Rating Scales For Performance Reviews

Examples of different performance rating scales and how to use them

Choosing the right performance review rating scales for your organisation

There’s been a lot of contention around performance rating scales over the last few years. We’ve seen a trend of throwing them out all together and then bringing them back in a different form.

In this article we’re going to unpack the different rating scales for performance reviews, share example rating scales and understand the pros and cons for each type of scale.

Rating Scales vs No Rating Scales

Around 2015 we saw Deloitte, Adobe and a number of others ditch their annual review processes. This made for good headlines but it created a narrative that the entire performance process was being killed off which led to many organisations getting rid of their annual reviews.

But here’s the thing, these companies didn’t just throw away their performance processes, they reinvented them. Adobe introduced frequent 1-on-1 meetings through their Check-ins Process and Deloitte introduced 4 questions their managers would answer at least quarterly about each team member.

We reached out to Adobe 3 years after their big change and they were still ratings free (the only major organisation we are aware of that has maintained a policy of no rating scales).

What we’ve learnt is that performance rating scales themselves are not bad, but the way we have traditionally implemented them is a problem. When we are asked to rate qualities such as ‘communication’ or ‘professionalism’ then we are going to end up with bad data because our human bias creeps into these assessments. We go deeper on the 15 bias of performance ratings here .

I don’t think we’ll be solving the human bias problem anytime soon, but we can minimise it by making careful choices about exactly what we rate through these rating scales and how we guide the rater. In traditional performance reviews, managers would look at the question and ‘make a call’ on the rating.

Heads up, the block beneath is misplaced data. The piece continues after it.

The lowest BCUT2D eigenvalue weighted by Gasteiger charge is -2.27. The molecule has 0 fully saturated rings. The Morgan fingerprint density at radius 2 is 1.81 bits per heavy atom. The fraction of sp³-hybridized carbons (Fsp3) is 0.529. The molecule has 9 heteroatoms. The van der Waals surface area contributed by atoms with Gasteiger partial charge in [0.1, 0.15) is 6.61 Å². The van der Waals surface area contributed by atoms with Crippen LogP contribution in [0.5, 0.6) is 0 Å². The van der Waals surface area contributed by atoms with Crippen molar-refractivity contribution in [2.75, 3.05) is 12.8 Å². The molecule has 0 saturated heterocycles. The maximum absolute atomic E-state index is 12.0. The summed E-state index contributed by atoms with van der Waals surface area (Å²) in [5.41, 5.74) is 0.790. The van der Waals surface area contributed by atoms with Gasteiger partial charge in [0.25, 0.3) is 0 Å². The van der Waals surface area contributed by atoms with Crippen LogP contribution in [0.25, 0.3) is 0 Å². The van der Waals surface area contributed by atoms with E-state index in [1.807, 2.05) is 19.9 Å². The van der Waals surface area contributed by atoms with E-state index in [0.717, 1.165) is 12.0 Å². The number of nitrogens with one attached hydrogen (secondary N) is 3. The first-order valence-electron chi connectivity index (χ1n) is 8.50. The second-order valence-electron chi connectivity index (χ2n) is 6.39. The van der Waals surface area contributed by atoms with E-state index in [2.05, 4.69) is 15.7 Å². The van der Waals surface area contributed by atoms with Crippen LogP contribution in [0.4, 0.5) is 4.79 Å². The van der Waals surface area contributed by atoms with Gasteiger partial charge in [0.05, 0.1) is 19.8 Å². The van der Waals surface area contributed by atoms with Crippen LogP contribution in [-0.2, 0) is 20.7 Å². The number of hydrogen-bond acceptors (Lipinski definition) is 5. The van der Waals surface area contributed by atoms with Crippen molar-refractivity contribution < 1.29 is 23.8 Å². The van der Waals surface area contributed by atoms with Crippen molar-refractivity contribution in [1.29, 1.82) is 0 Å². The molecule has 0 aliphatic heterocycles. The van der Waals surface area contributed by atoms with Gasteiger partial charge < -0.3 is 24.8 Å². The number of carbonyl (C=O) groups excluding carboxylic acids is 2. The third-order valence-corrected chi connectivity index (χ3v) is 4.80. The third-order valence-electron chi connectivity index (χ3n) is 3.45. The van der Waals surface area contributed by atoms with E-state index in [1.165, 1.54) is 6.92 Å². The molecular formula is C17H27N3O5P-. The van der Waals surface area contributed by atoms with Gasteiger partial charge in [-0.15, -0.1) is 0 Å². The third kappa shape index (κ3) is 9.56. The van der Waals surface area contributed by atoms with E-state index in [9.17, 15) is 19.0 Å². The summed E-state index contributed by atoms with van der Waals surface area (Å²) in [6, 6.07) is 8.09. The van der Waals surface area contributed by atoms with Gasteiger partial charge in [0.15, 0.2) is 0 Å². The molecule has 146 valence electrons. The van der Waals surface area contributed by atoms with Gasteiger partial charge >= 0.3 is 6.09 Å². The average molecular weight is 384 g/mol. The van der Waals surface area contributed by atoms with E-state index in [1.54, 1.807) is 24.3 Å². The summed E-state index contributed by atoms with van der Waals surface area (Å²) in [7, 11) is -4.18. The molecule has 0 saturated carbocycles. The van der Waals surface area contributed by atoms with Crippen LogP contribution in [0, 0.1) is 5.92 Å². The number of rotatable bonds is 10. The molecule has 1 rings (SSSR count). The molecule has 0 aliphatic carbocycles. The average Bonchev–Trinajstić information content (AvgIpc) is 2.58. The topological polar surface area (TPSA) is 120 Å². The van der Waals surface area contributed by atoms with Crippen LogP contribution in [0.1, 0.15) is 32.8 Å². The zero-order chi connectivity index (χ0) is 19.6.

With Crewmojo we capture data throughout the year across many metrics which is presented to managers at performance review time, and when it comes to the accuracy and fairness of rating scales, better supporting data = better decisions.

For those companies electing for no rating scales, Gartner research found that having no performance process actually dropped company performance between 4% and 10%.

Size of Rating Scales

We often get asked what size of rating scale for performance reviews is best. Well the truth is it depends on what you are looking to achieve - lets take a look at the options from a 2 point rating scale through to a 10 point rating scale.

2 Point Rating Scale

Being a binary option is technically not a rating scale but is a good option when you want to capture a definitive yes or no answer, which may trigger a specific course of action, eg:

This person needs broader opportunities to keep them engaged? Yes / No

3 Point Rating Scale

This simple scale captures the 3 levels of not meeting expectations, meeting expectations and exceeding expectations. Simple is not neccesarily a bad thing as you will achieve high levels of consistency across your performance rating data.

With a 3 point rating scale for performance, each level is very clearly defined and offers the least amount of ambiguity for managers categorizing an employee’s performance. The drawback is a reduced ability to identify the extremes of high or low performers.

We’ve seen one of the big 4 consulting firms update their rating scales for performance in 2019 with the simplicity of a 3 point scale. Employees are measured across the two primary axis of performance, ‘what was achieved’ and ‘how it was achieved it’.

Each of these axis with a rating scale of:

Behind Track –> On Track –> Ahead of Track

I also came across this 3 level rating scale for performance in a newsletter from James Clear - Atomic Habits (he has a great newsletter BTW)

The 3 Levels of Employees:

  • Level 1 β€” You do what you are asked to do.
  • Level 2 β€” Level 1 + You think ahead and solve problems before they happen.
  • Level 3 β€” Level 2 + You proactively look for areas of opportunity and growth in the business, and figure out how to tap into them.

4 Point Rating Scale

The key benefit of a 4 point performance rating scale is a forced decision to classify each employee as either above or below average, avoiding the the issue of a lack of variance in performance review data.

5 Point Rating Scale

A 5 point performance rating scale has historically been the most common. As you’ve probably worked out, having more levels allows a more granular classification of employee performance - making it easier to identify the outliers for either an improvement plan or a bigger bonus. However, as you can imagine a 5 point scale starts to create more difficulty in achieveing a consistent, accurate and fair classification from rater assessments.